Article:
- Matthew Cordle: "There is really no fair sentence when it comes to the loss of life"
- Cordle is sentenced to 6½ years in prison; he faced a maximum of 8½
- In an online video, Cordle said he was driving drunk and killed 61-year-old Vincent Canzani
The Ohio man who confessed in a viral video that he killed a man while driving drunk was sentenced Wednesday to six-and-a-half years in prison and a lifetime suspension of his driver's license.
Dressed in a green prison uniform, 22-year-old Matthew Cordle addressed the Columbus, Ohio, courtroom before Judge David Fais handed down his sentence.
"Whatever my sentence may be, the true punishment is living," Cordle said.
He was also ordered to pay court costs and a $1,075 fine.
Cordle pleaded guilty in September to aggravated vehicular homicide and operating a vehicle while impaired. He made headlines when he posted a YouTube video on September 3 confessing to driving while drunk and killing 61-year old Vincent Canzani on June 22. Several days after the video appeared online, Cordle surrendered to authorities and was charged for his involvement in the wrong-way crash.
Cordle told a judge at a September hearing that he did not remember the night of June 22 because he "blacked out" from drinking too much. He also told the judge that he had not had any alcohol since the night of the accident, and that he had attended a two-week alcohol rehabilitation program.
Wednesday morning, Cordle's confession video was played in the courtroom. Fais said he felt it would be beneficial for the video to be viewed because it was about "more than Mr. Cordle." He said it was about society and the "epidemic" of drugs and alcohol problems he sees in his courtroom.
After the video was shown, the judge read two letters aloud. The first was from the victim's ex-wife, Cheryl Canzani Oates. In her letter, Oates said her former husband would not want to see two lives lost as a result of this incident. She said she didn't believe Canzani would want to see Cordle receive the maximum sentence and that she believes Cordle was "sincere in admitting he was sorry" that he took another man's life.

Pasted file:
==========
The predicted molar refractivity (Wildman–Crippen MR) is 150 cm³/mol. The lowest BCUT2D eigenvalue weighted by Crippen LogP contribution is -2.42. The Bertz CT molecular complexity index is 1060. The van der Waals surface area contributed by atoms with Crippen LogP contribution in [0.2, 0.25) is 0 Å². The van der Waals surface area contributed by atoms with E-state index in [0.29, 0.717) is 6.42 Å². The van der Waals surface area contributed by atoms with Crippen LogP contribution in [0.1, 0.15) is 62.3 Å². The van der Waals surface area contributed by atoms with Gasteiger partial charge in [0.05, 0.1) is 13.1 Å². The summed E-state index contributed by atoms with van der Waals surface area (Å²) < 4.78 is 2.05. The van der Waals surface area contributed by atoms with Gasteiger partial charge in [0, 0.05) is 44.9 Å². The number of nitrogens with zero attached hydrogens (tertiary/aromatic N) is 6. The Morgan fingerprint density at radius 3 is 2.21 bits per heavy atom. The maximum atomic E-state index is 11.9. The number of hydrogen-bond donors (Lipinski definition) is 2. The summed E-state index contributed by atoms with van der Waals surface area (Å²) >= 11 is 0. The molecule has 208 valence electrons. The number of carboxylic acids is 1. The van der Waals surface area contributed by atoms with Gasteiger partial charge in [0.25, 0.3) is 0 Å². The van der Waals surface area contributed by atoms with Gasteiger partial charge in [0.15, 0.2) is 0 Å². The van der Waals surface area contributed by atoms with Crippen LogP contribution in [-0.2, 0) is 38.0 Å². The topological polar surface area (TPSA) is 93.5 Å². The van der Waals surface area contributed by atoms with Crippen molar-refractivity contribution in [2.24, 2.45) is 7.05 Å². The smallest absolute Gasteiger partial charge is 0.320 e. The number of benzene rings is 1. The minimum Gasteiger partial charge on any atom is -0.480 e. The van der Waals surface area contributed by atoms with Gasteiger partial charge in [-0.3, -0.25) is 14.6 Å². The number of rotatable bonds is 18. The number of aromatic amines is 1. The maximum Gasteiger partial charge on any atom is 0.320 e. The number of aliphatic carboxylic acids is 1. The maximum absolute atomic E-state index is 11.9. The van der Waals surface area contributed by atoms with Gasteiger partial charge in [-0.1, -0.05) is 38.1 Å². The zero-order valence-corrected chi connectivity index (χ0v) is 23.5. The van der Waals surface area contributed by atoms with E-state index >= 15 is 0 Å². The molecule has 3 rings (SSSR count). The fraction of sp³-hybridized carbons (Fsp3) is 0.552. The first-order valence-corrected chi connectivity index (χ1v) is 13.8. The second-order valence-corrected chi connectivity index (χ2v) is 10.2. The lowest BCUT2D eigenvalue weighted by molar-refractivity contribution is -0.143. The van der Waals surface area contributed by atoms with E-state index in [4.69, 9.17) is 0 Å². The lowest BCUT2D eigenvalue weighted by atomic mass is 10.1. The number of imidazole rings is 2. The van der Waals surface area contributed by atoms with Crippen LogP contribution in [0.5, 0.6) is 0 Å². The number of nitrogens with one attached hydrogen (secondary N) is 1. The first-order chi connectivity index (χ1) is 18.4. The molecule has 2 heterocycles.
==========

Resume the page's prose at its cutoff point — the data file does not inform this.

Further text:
"Nothing will bring Vincent back," Oates said in the letter. "I know what pain Matthew feels. The pain will stay with him until his death."
The second letter was from Herald Dennis, Jr., who survived what's called the nation's worst drunken driving crash in the spring of 1988 in Carrollton, Kentucky. Dennis said he lost several friends and suffered third-degree burns on his body "as a result of one man's decision to drive drunk." In his letter, Dennis said he has waited 25 years for a "simple acknowledgment or remorse" from the man who caused his accident. Dennis said Cordle showed "courage to surrender and take responsibility for his actions and show contrition to the family of his victim."
Rising to speak on behalf of her father was the victim's daughter, Angela Canzani. Addressing the video, she said, "I've heard about a message. The message we don't want to hear is that if you hit and kill someone -- and admit to it -- you get away with it."
"My father got a death sentence. Eight-and-a-half years is nothing," she told the judge, referring to the maximum sentence Cordle could have received. "After eight-and-a-half years, Matthew Cordle will have his life back -- my father is never coming back."
Cordle was the last to speak at the hearing. He offered another apology to the victim's family.
"It should have been me instead of an innocent man. I vow that I'll do everything I can to prevent it from happening again and his memory from fading."
Asked Thursday what he thought about the sentence, Cordle told CNN's "New Day" from jail that "there is really no fair sentence when it comes to the loss of life."
"It's just time, and time won't bring back the victim, unfortunately," Cordle told CNN's Chris Cuomo. "I'm just glad that the family can have some measure of closure, and I hope that they find peace throughout this."
Cordle said he was "going to do everything I can to walk out of prison a better man than I walked in." He said he struggled with drinking, and had been a drunken driver before the night of the fatal crash.
"I think the bad statistic is that first-time DUI offenders drink and drive 80 times before they get caught, and that is definitely a category I fall under," he said. "I can't believe I didn't see something like this coming. That was one of the biggest emotions that I had throughout this, was frustration with myself."
Asked about Angela Canzani's feelings about him and his video, Cordle said he understands, and he doesn't want to cause her pain. But his message -- pleading with people not to drink and drive -- is "one that is very necessary," he said.
"The whole point of it is so people don't have to feel the pain that she's feeling, and I hope to prevent that," he said.